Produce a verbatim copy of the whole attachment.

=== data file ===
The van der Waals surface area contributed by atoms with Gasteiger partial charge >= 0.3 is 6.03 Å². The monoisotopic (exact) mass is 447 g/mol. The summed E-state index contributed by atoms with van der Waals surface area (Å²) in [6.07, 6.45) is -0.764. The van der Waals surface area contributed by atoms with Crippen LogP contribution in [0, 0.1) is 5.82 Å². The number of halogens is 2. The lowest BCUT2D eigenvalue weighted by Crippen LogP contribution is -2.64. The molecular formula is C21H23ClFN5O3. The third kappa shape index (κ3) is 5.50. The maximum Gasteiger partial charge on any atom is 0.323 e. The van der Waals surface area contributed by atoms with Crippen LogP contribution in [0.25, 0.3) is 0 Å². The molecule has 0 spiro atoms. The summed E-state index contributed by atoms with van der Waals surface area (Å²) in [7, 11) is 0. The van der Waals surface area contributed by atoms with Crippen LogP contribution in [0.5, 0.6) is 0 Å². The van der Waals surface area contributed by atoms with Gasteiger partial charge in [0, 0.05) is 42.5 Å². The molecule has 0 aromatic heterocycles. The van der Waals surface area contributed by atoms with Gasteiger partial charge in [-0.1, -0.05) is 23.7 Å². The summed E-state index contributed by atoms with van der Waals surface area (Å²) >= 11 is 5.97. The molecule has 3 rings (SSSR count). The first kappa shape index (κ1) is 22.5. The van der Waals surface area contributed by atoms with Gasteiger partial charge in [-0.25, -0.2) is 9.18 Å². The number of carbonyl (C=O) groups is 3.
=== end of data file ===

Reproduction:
The van der Waals surface area contributed by atoms with Gasteiger partial charge >= 0.3 is 6.03 Å². The monoisotopic (exact) mass is 447 g/mol. The summed E-state index contributed by atoms with van der Waals surface area (Å²) in [6.07, 6.45) is -0.764. The van der Waals surface area contributed by atoms with Crippen LogP contribution in [0, 0.1) is 5.82 Å². The number of halogens is 2. The lowest BCUT2D eigenvalue weighted by Crippen LogP contribution is -2.64. The molecular formula is C21H23ClFN5O3. The third kappa shape index (κ3) is 5.50. The maximum Gasteiger partial charge on any atom is 0.323 e. The van der Waals surface area contributed by atoms with Crippen LogP contribution in [0.25, 0.3) is 0 Å². The molecule has 0 spiro atoms. The summed E-state index contributed by atoms with van der Waals surface area (Å²) in [7, 11) is 0. The van der Waals surface area contributed by atoms with Crippen LogP contribution in [0.5, 0.6) is 0 Å². The van der Waals surface area contributed by atoms with Gasteiger partial charge in [0, 0.05) is 42.5 Å². The molecule has 0 aromatic heterocycles. The van der Waals surface area contributed by atoms with Gasteiger partial charge in [-0.1, -0.05) is 23.7 Å². The summed E-state index contributed by atoms with van der Waals surface area (Å²) >= 11 is 5.97. The molecule has 3 rings (SSSR count). The first kappa shape index (κ1) is 22.5. The van der Waals surface area contributed by atoms with Gasteiger partial charge in [-0.25, -0.2) is 9.18 Å². The number of carbonyl (C=O) groups is 3.